Restructure the powerful House Republican Steering Committee so it better represents the membership? Broadly speaking, it made sense, Ryan told the two-dozen members gathered in his Capitol office suite -- and it could happen quite quickly. He never loved the makeup of the panel, anyway. Ryan, who has headed two committees, also liked their idea of empowering chairmen. He said he would not advance contentious bills without support from a majority of the majority of the House Republican Conference -- adhering to the much-talked-about Hastert rule. Ryan said he wouldn't pursue immigration reform while President Barack Obama is in office, and vowed that any immigration-related legislation would have to adhere to the Hastert rule.
The House Freedom Caucus' reputation for far-right extremism is well deserved, but its principal focus isn't necessarily on public policy. When its members meet with prospective House Speakers, for example, they're not looking for substantive concessions so much as they're seeking procedural changes.
The House Freedom Caucus, in other words, is primarily concerned with process. The kind of changes these lawmakers want is not about what Congress does, but rather, how Congress does it.
And with this in mind, when Paul Ryan sat down with the caucus yesterday to discuss him possibly becoming Speaker, it matters a great deal that the Wisconsin congressman, Politico reported, "agreed with much of what they were saying."
By all appearances, this was an informal discussion, not a detailed negotiation culminating in a binding agreement.
But if Ryan was sincere about going along with the kind of procedural changes Freedom Caucus members want, the result will inevitably be an even more chaotic and less productive Congress.
Consider the "Hastert Rule," for example. For those who've forgotten, under the Hastert Rule – which isn’t an actual, formal rule – a Republican Speaker of the House is only supposed to bring bills to the floor that most of his own caucus supports (measures that enjoy a “majority of the majority”). The idea is, Republicans shouldn’t even consider bills if they’re dependent on Democratic votes to pass -- the real power belongs in the hands of the House GOP’s far-right rank and file.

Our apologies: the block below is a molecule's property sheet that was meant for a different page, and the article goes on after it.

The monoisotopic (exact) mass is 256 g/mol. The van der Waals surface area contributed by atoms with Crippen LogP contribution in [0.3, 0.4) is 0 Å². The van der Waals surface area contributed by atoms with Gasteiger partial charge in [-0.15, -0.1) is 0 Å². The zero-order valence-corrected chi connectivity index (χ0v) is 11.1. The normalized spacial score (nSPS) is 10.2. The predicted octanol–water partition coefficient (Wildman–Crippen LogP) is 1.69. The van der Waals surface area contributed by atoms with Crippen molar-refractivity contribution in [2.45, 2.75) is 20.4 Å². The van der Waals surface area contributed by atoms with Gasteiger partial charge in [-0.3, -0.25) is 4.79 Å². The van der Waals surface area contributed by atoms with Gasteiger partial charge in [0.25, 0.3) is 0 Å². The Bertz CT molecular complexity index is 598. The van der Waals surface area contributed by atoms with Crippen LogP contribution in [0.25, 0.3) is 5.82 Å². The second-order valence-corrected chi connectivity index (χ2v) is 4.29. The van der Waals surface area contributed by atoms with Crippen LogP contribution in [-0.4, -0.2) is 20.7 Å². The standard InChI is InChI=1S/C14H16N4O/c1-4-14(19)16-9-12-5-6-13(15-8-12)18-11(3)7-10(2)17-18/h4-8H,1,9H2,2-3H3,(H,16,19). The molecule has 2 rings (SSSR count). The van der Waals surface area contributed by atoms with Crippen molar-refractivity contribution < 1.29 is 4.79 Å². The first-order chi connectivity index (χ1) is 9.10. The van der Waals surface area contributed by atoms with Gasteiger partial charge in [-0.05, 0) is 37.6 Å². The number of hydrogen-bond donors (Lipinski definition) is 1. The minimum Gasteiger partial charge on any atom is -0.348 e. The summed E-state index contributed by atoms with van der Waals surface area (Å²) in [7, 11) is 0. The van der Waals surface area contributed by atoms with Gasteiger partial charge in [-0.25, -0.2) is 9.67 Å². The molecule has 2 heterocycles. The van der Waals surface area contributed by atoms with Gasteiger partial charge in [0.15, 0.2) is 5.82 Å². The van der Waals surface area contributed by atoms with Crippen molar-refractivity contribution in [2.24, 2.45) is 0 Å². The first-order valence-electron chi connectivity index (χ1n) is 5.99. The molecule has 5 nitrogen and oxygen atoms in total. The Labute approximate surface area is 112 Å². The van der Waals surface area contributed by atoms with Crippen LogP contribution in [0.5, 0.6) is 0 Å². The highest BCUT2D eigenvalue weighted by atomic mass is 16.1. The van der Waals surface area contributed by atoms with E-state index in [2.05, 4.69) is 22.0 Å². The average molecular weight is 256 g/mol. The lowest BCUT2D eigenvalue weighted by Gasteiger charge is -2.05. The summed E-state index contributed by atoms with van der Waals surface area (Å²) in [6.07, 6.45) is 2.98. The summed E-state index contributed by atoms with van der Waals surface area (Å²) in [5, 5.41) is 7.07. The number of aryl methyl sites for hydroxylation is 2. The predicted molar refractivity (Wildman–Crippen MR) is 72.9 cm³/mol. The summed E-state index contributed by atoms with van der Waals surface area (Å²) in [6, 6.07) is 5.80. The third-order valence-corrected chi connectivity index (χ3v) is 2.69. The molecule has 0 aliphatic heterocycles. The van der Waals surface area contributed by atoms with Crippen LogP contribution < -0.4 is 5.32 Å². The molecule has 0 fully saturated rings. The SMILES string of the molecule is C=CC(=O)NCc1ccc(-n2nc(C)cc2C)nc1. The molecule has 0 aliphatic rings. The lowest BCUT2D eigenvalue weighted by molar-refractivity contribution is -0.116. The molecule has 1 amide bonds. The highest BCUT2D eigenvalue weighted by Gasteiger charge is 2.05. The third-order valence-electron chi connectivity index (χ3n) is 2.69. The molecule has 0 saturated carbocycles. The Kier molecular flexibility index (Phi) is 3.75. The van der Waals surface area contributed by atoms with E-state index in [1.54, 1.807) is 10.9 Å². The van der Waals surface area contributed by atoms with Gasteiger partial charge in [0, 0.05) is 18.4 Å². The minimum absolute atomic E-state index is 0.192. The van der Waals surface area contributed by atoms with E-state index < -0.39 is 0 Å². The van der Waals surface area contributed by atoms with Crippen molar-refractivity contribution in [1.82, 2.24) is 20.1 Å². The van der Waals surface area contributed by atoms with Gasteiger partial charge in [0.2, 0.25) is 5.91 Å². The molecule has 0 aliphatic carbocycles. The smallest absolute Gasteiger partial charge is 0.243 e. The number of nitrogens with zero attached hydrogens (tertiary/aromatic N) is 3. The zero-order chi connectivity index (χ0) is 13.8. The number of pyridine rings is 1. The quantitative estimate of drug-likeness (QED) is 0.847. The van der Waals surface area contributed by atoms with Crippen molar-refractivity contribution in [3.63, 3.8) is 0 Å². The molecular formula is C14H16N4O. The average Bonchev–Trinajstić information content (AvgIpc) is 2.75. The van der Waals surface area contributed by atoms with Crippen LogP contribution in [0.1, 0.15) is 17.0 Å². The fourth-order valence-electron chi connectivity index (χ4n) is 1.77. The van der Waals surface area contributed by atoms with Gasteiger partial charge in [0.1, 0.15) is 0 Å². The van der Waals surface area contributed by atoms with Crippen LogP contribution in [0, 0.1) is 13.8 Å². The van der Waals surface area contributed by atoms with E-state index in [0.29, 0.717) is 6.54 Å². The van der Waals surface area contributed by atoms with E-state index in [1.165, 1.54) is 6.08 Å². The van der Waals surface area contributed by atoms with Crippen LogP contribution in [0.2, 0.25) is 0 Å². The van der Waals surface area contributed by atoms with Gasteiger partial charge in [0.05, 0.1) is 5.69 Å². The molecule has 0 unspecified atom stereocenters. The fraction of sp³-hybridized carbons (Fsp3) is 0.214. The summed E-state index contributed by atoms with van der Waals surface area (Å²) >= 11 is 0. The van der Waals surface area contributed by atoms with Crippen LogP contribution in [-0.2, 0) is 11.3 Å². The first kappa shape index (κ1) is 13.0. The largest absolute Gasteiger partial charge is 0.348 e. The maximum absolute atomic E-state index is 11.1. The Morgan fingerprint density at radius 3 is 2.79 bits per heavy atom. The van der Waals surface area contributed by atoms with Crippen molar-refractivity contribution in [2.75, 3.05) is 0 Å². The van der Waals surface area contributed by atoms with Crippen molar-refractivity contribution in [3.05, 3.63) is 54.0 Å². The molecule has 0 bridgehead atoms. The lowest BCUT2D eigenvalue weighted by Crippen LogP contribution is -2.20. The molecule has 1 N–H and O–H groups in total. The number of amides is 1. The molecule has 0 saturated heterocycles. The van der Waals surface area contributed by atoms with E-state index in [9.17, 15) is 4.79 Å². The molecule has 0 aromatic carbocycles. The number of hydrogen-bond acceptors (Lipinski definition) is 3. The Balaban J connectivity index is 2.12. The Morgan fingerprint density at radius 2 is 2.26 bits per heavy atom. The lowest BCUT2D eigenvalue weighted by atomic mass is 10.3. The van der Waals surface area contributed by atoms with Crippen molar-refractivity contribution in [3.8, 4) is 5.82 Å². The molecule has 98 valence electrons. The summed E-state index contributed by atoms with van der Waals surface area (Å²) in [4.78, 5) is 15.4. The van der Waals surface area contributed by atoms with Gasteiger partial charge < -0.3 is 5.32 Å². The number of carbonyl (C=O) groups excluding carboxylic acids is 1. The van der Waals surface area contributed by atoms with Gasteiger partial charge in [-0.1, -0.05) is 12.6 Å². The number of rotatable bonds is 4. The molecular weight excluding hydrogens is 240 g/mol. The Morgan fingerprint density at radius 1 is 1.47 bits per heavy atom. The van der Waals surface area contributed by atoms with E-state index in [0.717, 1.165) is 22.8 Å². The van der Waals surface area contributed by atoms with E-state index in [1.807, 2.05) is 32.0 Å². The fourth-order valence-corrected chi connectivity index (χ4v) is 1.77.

In practice, however, that's a recipe for disaster. If Boehner stuck to this so-called "rule," Congress wouldn't have been able to reauthorize the Violence Against Women Act, because most House Republicans opposed it. Congress also wouldn't have been able to pass emergency relief for Hurricane Sandy victims, since a majority of House Republicans opposed that, too.
And more to the point, Boehner has ignored the Hastert Rule to raise the debt ceiling and prevent an economic disaster, and he's used it -- as recently as three weeks ago -- to avoid a government shutdown.
Ryan is now signaling to his right-wing allies that the Hastert Rule will be honored to make them happy -- which necessarily increases the odds of a GOP-imposed disaster.
What's more, this goes far beyond just one made-up rule. The Freedom Caucus wants to empower committee chairs over GOP leaders, weaken the Speaker's ability to enforce party discipline, and allow rank-and-file members to slow down any legislative debate with their floor amendments.
Or put another way, Freedom Caucus members want "reforms" that put more power in their hands and less power in their leaders' hands.
And as the Washington Post reported two weeks ago, "The problem with that, other Republicans say, is that those demands would make the House even more ungovernable than it already is."
I suspect Paul Ryan knows that, which makes his assurances to the Freedom Caucus yesterday all the more important (and terrifying).